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Central European Journal of Immunology
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3/2013
vol. 38
 
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Structure analysis of goose immunoglobulin Y Fc fragment

Lei Jiang
,
Wei-Shan Chang
,
Hao Guo
,
Peng Sun
,
Xiu-Mei Dai

(Centr Eur J Immunol 2013; 38 (3): 299-304)
Online publish date: 2013/10/28
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- Structure analysis.pdf  [2.25 MB]
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Introduction

Immunoglobulin Y (IgY) is the principal serum antibody in birds and reptiles, and an IgY-like molecule was the evolutionary precursor of both mammalian IgG and IgE [1]. The IgY heavy chain consists of four constant domains, and the Fc fragment mainly contains two constant domains on the C-terminal, the Cu3 domain and the Cu4 domain [2, 3]. Immunoglobulin Y Fc fragment not only has the ability to activate the complement system, but also induces the binding of the antigen-antibody complex and the antigen-presenting cell through the Fc receptor (FcR). It can also promote the phagocytosis of the antigen-presenting cells to foreign antigens in the receptor-induced, and thus stimulate the cellular immune response of the body of specific antigens [4, 5]. Fc receptors link the specificity of the adaptive immune system with the effector mechanisms of innate immune cells [6]. Recently several avian IgY-Fc receptors have been identified, such as CHIR-AB1, a newly identified avian immunoglobulin receptor that includes both activating and inhibitory motifs and therefore classified as a potentially bifunctional receptor [7]. But the source animal of the research is chicken. Not too much in-depth study of goose in this field is done. Although the homology between the two species is high, there are still a lot of differences in their sequences. The nucleotide sequences and amino acid sequences of chicken and duck IgY have been assayed and submitted to the GenBank. The structure of the first non-mammalian Fc region of an antibody (chicken) has been determined [8].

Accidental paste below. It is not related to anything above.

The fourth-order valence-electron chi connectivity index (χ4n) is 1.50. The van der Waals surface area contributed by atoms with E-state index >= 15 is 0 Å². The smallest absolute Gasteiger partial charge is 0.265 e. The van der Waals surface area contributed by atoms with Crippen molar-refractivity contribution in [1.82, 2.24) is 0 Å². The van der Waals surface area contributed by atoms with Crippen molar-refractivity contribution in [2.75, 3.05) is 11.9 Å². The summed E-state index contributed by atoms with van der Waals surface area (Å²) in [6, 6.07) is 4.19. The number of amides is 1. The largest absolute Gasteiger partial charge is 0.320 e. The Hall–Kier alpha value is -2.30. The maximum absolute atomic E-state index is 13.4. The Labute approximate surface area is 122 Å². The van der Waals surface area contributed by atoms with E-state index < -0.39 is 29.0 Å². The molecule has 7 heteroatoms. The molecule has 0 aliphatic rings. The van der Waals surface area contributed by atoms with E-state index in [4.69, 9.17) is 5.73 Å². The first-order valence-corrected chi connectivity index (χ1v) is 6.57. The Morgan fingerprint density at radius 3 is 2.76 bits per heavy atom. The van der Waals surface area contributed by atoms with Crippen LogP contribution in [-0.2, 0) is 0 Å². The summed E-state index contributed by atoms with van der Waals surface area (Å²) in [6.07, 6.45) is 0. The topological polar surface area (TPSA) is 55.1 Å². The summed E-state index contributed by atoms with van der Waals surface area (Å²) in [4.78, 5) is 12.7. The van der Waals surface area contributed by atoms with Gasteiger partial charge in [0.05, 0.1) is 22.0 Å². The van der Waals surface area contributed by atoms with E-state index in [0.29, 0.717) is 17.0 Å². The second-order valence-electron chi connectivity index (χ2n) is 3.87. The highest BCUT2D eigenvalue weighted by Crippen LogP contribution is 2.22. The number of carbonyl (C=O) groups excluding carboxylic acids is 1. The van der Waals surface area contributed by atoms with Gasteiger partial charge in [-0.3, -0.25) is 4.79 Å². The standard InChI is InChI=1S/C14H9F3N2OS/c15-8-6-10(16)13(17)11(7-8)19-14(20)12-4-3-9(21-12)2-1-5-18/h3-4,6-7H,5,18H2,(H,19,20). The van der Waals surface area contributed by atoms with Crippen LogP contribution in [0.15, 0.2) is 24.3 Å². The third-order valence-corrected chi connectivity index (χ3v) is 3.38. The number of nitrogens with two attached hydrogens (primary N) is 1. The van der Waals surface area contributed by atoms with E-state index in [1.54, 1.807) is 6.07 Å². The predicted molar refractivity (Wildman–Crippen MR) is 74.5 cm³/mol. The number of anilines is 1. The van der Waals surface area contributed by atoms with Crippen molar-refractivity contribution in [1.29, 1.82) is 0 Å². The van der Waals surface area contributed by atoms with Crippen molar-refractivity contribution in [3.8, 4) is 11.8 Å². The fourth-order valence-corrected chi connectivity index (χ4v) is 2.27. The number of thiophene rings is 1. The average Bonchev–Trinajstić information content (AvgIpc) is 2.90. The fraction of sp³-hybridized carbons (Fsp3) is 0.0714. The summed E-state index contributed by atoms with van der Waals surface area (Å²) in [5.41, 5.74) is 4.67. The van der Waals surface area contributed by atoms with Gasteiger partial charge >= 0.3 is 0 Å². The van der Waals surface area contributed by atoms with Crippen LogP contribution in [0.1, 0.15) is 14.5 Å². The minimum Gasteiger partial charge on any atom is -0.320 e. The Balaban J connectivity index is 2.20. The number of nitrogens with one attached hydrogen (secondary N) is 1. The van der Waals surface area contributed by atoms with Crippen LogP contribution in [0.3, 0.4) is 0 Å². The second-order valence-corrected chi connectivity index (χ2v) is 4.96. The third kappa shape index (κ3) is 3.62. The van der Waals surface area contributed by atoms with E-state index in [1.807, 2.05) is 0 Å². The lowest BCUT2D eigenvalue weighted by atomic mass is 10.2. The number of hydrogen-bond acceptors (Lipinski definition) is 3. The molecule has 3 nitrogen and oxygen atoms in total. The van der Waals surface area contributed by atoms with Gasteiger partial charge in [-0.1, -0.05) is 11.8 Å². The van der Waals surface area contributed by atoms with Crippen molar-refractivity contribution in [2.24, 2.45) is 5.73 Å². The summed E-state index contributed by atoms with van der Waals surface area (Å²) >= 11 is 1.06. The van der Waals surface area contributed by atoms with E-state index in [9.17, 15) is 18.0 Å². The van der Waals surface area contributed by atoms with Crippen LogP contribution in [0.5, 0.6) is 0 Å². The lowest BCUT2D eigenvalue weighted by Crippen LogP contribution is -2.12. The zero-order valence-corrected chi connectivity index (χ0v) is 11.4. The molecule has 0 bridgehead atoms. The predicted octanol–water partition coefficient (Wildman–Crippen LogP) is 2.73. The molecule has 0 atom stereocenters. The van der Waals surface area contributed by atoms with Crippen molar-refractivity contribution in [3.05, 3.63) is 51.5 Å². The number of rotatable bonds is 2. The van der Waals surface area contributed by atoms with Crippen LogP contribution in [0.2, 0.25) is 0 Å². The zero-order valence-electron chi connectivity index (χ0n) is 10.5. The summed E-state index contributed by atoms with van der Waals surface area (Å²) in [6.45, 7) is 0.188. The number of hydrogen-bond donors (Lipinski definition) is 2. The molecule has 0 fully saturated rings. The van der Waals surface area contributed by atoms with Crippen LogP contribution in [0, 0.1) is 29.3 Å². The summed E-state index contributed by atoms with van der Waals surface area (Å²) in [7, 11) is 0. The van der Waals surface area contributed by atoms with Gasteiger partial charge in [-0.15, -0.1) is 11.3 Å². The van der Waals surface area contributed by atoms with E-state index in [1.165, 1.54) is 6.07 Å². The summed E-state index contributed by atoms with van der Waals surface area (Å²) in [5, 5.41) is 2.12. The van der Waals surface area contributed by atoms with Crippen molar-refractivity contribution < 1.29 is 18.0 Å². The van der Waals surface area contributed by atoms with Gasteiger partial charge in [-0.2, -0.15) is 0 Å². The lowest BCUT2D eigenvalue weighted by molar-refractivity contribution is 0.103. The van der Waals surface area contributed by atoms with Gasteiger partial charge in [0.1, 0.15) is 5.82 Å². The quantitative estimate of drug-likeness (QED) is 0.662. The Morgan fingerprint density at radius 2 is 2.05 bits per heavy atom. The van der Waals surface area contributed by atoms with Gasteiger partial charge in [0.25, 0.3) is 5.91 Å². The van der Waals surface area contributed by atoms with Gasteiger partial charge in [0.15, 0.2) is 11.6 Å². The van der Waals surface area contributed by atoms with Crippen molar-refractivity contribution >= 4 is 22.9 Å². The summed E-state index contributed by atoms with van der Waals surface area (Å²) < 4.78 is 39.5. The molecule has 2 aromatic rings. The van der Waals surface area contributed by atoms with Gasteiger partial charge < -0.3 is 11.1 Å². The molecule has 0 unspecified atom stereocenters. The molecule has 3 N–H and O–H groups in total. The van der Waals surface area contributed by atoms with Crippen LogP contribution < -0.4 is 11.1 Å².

In this study, we firstly cloned the goose IgY-Fc fragment gene and submitted the sequence to the GenBank. Then, we constructed a 3D structural model of goose IgY-Fc fragment through the fully automatic procedure of the SWISS-MODEL server. The results of the study will provide the basis for understanding the differences of IgY-Fc between avian and mammalian species. It can also lay the foundation for the study of goose IgY-Fc with its receptors.

Material and methods

Sample collection and tissue preparation



The domestic geese were purchased from a goose farm, Taian, China. Spleens were harvested and frozen in fridge (–20°C).



Total RNA isolation and synthesis of cDNA



Total RNA samples were extracted from spleens using Trizol (TransGen) and the cDNA pool was obtained using the PrimScript RT reagent Kit (TaKaRa).



RT-PCR, 3’Race and sequencing